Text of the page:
Scientists find new fungal species named after Twitter in photos posted on Twitter

Derek Hennen, a chitosis expert at Virginia Tech, shared a photo on Twitter that sparked the discovery of a new fungal species. Biologist Ana Sofia Reboleira found a new parasitic fungus in this photo. Reboleira is a biologist at the Danish Museum of Natural History at the University of Copenhagen.

Scientists find new fungal species named after Twitter in photos posted on Twitter

To most netizens, the footy may look like a mini-version of an alien in Alien, but Reboleira sees something beyond that and notices some interesting points on arthropods. “I can see something on the surface of a thousand feet that looks like a fungus. Until now, these fungi have never been found in U.S. chitosers,” Reboleira said in a press release Friday at the University of Copenhagen.

Hennen shared a Twitter thread reviewing how the discovery began. In 2018, he posted this original photo of the footworm from Ohio as part of his promise to send a picture of the chip to voters in the U.S. midterm elections via Twitter.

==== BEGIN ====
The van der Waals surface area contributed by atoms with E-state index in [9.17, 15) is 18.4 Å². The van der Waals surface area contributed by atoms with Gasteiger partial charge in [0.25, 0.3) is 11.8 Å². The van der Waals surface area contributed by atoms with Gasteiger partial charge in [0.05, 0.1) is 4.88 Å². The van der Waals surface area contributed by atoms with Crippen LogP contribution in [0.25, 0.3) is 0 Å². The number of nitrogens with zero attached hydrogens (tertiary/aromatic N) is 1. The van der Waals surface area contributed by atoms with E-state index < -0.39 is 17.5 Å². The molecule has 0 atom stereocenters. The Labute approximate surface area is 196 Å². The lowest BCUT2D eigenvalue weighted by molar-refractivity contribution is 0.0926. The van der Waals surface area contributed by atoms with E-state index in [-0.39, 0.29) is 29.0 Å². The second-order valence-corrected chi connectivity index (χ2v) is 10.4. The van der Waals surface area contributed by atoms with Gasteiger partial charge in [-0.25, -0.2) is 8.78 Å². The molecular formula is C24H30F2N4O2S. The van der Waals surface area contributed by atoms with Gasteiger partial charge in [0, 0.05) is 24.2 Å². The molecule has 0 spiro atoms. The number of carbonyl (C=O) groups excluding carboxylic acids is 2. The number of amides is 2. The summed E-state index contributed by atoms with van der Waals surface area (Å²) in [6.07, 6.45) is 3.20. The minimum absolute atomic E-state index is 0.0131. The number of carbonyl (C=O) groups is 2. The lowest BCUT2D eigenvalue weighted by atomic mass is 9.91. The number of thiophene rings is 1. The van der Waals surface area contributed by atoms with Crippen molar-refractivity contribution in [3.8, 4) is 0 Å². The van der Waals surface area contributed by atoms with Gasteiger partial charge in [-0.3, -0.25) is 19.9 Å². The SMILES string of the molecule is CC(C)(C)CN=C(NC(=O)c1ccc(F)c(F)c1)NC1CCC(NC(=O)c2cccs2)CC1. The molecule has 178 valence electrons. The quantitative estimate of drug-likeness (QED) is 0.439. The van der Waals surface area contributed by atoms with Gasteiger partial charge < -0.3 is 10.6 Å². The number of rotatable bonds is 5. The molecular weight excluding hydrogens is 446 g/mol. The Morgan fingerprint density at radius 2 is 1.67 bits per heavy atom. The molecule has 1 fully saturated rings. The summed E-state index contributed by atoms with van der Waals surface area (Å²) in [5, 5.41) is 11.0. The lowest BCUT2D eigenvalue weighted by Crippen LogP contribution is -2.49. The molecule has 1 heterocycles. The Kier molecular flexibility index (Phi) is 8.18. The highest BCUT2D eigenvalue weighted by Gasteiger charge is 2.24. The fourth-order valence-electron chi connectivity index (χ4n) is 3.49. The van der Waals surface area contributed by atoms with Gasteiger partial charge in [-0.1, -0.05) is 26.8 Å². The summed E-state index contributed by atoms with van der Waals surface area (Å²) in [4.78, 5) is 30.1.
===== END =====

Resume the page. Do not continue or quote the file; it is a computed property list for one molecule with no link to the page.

Scientists find new fungal species named after Twitter in photos posted on Twitter

Reboleira has made a search for the previously unknown fungus by searching for the strange, previously unknown fungus in specimens of the American chitosis preserved at the Natural History Museum. “This confirms the existence of a previously unknown Laboulbeniales — a tiny, strange, largely unknown fungal parasite that attacks insects and thousand footworms. The university said in a statement.

The researchers describe the fungus in the journal MycoKeys, now named Troglomyces twitter. This fungus belongs to the Laboulbeniales fungus. It pierces the shell of the thousand-foot worm, so only half of the parasites protrude. Laboulbeniales-fungi remain mysterious, but scientists are trying to better understand their biology and their relationship to the host.

Reboleira hopes more scientists will share their work on social media. “As far as we know, this is the first time a new species has been found on Twitter,” she said. “This highlights the importance of these platforms for sharing research — and thus new results. “

Hennen agrees. “Summary: Continue to share your cool natural photos and pay attention to the details! He wrote on Twitter.

Scientists find new fungal species named after Twitter in photos posted on Twitter